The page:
Watch on right wrist.
Usually, I don't use the watch for all that when I'm in the chair. It's useful for knowing the time and it's useful for knowing heart rate because I can't measure them any other way, but in terms of things like speed, distance travelled and time elapsed it's much more useful for me to use my trip computer. This is in front of my eyes all the time, meaning that (unlike with the watch) I don't have to miss a stroke to find out how I'm doing.
View from head cam
I have a general idea of how fast I would expect to be travelling in a given situation. On the track, I can travel fairly consistently at 16-17km/h for some time before getting tired. In a wind this drops down; in the windy 1 mile race we did at St Ives in July, it dropped as low as 13km/h on the windy back straight (I haven't written about that one yet, because I went on holiday/it was really depressing, but for the sake of completeness I will do so at some point!). On the road, if it's a good surface, I would want to be quite a bit faster. Uphill stretches can take it out of you quite quickly but there is a gentle downhill slope on the West site which is long enough for me to use it to get up to 27km/h before my hands aren't quick enough to keep up!
Toot toot!
On Tuesday night last week, when I did one trip along the towpath, I averaged about 14km/h. This included the mile-long warm-up - which was really slow! - and quite a few pauses to allow cyclists to get past, or to go really slowly over bumpy ground. Not particularly quick, but I was looking to go out and treat it as a very light session, so I was happy. On Thursday, I went out again and did the same session. The conditions on the towpath and weather-wise were basically the same. It was slightly earlier in the day (which seemed to mean fewer people on the towpath, which was great). I felt a little bit perkier than I had on the Tuesday, when I was still quite tired and stiff. Other than that, it was identical. Same route, same chair, same me! The Thursday session was much, much better than the Tuesday one. I always find the first few minutes in Buster really uncomfortable, and I always start asking myself why I'm doing what I'm doing since I'm clearly so rubbish at it and I'm not enjoying it, but then my body wakes up and catches up to my stubborn head and between the two of them they shut up the sensible part of me that craves endless rest and relaxation.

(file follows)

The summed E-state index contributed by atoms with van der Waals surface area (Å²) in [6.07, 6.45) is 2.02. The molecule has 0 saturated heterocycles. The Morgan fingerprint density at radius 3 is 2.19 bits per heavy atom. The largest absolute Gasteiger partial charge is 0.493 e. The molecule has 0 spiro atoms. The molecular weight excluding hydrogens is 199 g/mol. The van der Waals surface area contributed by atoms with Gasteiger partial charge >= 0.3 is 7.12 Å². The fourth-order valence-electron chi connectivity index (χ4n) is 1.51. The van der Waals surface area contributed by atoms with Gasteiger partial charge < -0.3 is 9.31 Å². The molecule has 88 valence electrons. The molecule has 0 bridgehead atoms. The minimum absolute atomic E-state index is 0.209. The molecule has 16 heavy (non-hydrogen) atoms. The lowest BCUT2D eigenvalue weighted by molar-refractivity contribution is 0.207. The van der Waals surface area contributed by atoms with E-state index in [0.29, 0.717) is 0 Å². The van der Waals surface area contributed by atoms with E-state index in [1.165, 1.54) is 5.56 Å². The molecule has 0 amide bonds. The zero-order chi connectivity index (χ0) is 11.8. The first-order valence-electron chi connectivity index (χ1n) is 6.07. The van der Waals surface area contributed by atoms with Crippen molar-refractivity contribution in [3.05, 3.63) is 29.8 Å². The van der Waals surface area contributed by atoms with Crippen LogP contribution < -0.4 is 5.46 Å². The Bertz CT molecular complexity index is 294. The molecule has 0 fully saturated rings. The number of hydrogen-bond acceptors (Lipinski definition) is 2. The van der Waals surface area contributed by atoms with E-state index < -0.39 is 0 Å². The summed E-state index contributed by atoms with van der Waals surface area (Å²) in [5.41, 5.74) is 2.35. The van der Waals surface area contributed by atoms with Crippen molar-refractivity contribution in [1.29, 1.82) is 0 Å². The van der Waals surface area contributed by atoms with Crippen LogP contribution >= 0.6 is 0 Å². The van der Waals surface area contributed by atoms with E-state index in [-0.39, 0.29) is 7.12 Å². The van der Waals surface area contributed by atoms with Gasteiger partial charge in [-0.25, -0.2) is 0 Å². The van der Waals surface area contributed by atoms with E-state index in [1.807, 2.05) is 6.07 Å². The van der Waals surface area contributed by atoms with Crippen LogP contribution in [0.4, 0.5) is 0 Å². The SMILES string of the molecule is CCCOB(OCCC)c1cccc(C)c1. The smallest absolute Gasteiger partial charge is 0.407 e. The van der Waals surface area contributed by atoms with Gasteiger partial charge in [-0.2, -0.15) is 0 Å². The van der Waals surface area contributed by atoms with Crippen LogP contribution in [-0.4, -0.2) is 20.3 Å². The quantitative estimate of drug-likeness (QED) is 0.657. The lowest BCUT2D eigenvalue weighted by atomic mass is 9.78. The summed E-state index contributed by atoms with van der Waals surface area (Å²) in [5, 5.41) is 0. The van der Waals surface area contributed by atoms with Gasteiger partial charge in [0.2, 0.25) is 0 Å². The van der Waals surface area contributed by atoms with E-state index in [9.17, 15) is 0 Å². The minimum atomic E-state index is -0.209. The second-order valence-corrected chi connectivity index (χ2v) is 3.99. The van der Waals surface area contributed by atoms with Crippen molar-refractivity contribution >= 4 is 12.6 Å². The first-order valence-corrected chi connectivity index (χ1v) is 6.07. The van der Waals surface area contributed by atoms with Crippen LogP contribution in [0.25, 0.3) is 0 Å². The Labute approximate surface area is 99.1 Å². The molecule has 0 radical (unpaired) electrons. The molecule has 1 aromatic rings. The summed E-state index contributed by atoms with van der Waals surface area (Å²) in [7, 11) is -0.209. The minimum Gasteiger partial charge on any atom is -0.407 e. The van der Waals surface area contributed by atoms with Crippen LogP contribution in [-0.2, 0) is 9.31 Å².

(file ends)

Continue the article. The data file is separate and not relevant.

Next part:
On Thursday, I reached that comfortable state earlier than usual (on Tuesday it had been later than usual) and something just seemed to be going right. I had reset my trip computer to zero so I could have accurate timings all the way along. The speedo was registering some brilliant times and I felt that I was achieving some great speeds with very little effort. The towpath isn't perfectly flat - not only is it bumpy at times but it also goes up and down a bit in relation to the river. On some of the (VERY) gentle downhill inclines I was getting up to speeds of about 25km/h. It felt amazing! Seeing those numbers spurred me on - I couldn't believe how easy it felt. I thought that I must be a lot better than I thought I was if actually I could achieve these speeds whilst barely breaking a sweat.
From the Channel 4 Paralympics trailer, featuring me - but not in this shot! Quite a few Paralympians in shot here though, and I was just behind...
Buoyed up by the knowledge that I was back in some sort of form, I kept pushing myself. The first 3km felt easy. I knew the second 3km would be a bit slower as the path is a lot less friendly, but I pushed on regardless. I was watching the timer as well as the speedo. I was doing the mental arithmetic to try and work out how far ahead of my Tuesday time I would be. When I got to the halfway point at 6km I paused briefly, allowing myself a minute to turn the chair round, gather my thoughts and turn up my music before heading home. I wanted to try and race the last 6km as much as I could. The first 3km would be hard to race - the river is much twistier, and the towpath is much narrower so you can't see ahead as easily - but then I'd really let loose on the last 3km to come storming home. I was already planning the time I would hope to finish in. I should be able to beat the 10km I did in King's Lynn and travel an extra 2k!
"On fire"!